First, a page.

The structure at 1322 N. 18th Ave E. in Spaulding, is owned by Carrie Kemp and also poses a health risk.
A notice of maintenance of private property, dated April 14, 2016, stated: the sewer has failed; raw sewage has been running on the property to the south; city sewer is available but not connected. “It appears this property has been completely abandoned,” Whitney said. “The owners have the (financial) means to make the connections.”
Council members approved resolutions declaring those two properties as blight, pursuant to the Ely City Code, and authorized steps be taken to demolish them.
Similar conditions were found at the property at 21 W. Shagawa Rd. Property owner Brian Sherwood was present at the public hearing and asked for more time to make repairs. He was also present this week in a show of good faith that he intends to clean up his property.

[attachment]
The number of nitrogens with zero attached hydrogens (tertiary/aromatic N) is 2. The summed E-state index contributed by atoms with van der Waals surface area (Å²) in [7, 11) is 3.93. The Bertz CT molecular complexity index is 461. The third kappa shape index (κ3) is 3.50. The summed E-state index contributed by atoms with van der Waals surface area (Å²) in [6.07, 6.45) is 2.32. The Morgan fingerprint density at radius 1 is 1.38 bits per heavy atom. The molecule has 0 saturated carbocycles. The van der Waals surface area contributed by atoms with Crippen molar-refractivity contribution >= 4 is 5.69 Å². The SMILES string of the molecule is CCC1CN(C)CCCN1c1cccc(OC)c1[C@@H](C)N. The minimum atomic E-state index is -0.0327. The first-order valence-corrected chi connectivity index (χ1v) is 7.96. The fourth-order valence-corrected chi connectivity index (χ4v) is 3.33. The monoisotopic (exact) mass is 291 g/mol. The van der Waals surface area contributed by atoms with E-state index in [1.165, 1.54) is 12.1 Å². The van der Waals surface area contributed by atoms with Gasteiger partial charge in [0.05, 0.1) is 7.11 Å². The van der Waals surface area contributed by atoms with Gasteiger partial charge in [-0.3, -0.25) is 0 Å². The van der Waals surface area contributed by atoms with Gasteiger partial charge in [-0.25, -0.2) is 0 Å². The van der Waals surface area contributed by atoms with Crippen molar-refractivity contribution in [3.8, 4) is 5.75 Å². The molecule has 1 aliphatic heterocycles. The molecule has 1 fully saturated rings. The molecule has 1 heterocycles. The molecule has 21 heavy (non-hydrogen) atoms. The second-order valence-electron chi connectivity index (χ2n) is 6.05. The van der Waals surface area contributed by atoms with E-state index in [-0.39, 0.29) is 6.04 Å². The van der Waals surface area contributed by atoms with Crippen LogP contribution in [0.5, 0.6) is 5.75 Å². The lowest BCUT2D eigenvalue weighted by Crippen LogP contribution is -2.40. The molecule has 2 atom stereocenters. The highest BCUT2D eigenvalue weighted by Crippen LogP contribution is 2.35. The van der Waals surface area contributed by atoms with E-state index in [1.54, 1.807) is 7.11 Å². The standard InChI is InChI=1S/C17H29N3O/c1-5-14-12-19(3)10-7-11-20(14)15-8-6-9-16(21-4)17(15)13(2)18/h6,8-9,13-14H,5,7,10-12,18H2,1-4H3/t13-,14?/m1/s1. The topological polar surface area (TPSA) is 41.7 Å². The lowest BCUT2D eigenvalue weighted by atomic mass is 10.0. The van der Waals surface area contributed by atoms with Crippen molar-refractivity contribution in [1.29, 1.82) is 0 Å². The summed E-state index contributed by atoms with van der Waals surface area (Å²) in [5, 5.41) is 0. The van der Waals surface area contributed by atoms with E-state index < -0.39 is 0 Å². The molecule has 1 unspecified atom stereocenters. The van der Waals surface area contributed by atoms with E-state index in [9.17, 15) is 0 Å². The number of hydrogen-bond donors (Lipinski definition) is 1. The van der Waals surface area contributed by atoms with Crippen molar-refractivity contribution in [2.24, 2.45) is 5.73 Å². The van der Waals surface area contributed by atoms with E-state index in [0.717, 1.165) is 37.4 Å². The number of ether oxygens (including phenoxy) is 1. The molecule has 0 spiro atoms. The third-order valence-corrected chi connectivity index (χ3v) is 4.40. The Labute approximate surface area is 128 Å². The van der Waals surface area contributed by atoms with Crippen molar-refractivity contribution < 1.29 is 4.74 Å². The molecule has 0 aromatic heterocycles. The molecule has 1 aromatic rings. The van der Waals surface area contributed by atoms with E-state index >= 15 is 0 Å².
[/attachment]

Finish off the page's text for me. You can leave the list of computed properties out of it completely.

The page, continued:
The notice of maintenance, dated April 21, 2016, stated: the building and property have suffered from inadequate maintenance, physical deterioration, dilapidation, obsolescence and are fire hazard; the buildings and property are filled with personal property, junk, trash and debris; the property contains abandoned or junk vehicles; the property has suffered from overall neglect.
At the public hearing, Whitney said little was done at the property since the city notified Sherwood of the blight conditions. “I’m going to try and do as much as I can before winter and hopefully next spring,” Sherwood said. He said he refused to allow Whitney inside the property.
Police Chief John Lahtonen agreed with Clerk-Treasurer Harold Langowski on gaining access to the property. “It has been the same argument every year for the last 10 years. We need to get it cleaned up,” he said.